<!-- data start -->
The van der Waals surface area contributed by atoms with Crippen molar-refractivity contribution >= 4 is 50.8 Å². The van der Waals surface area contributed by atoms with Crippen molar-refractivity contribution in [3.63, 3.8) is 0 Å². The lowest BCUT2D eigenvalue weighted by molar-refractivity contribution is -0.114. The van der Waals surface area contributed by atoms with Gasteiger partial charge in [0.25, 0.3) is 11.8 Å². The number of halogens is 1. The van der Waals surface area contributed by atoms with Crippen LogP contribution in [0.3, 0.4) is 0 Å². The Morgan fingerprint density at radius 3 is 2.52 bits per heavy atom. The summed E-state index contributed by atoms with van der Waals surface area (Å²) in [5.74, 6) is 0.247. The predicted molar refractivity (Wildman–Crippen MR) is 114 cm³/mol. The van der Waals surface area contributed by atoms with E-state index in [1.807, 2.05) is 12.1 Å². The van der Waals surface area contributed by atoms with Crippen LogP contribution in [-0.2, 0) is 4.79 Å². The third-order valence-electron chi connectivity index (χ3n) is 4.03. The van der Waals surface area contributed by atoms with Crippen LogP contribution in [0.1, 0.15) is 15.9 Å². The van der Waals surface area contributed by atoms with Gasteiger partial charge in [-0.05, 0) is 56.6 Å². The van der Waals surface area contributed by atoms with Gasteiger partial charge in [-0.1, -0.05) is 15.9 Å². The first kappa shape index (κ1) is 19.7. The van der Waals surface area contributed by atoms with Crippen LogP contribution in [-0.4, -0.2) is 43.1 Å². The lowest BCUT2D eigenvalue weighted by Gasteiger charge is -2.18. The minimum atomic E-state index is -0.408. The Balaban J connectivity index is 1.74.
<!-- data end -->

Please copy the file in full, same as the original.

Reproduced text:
The van der Waals surface area contributed by atoms with Crippen molar-refractivity contribution >= 4 is 50.8 Å². The van der Waals surface area contributed by atoms with Crippen molar-refractivity contribution in [3.63, 3.8) is 0 Å². The lowest BCUT2D eigenvalue weighted by molar-refractivity contribution is -0.114. The van der Waals surface area contributed by atoms with Gasteiger partial charge in [0.25, 0.3) is 11.8 Å². The number of halogens is 1. The van der Waals surface area contributed by atoms with Crippen LogP contribution in [0.3, 0.4) is 0 Å². The Morgan fingerprint density at radius 3 is 2.52 bits per heavy atom. The summed E-state index contributed by atoms with van der Waals surface area (Å²) in [5.74, 6) is 0.247. The predicted molar refractivity (Wildman–Crippen MR) is 114 cm³/mol. The van der Waals surface area contributed by atoms with E-state index in [1.807, 2.05) is 12.1 Å². The van der Waals surface area contributed by atoms with Crippen LogP contribution in [-0.2, 0) is 4.79 Å². The third-order valence-electron chi connectivity index (χ3n) is 4.03. The van der Waals surface area contributed by atoms with Crippen LogP contribution in [0.1, 0.15) is 15.9 Å². The van der Waals surface area contributed by atoms with Gasteiger partial charge in [-0.05, 0) is 56.6 Å². The van der Waals surface area contributed by atoms with Gasteiger partial charge in [-0.1, -0.05) is 15.9 Å². The first kappa shape index (κ1) is 19.7. The van der Waals surface area contributed by atoms with Crippen LogP contribution in [-0.4, -0.2) is 43.1 Å². The lowest BCUT2D eigenvalue weighted by Gasteiger charge is -2.18. The minimum atomic E-state index is -0.408. The Balaban J connectivity index is 1.74.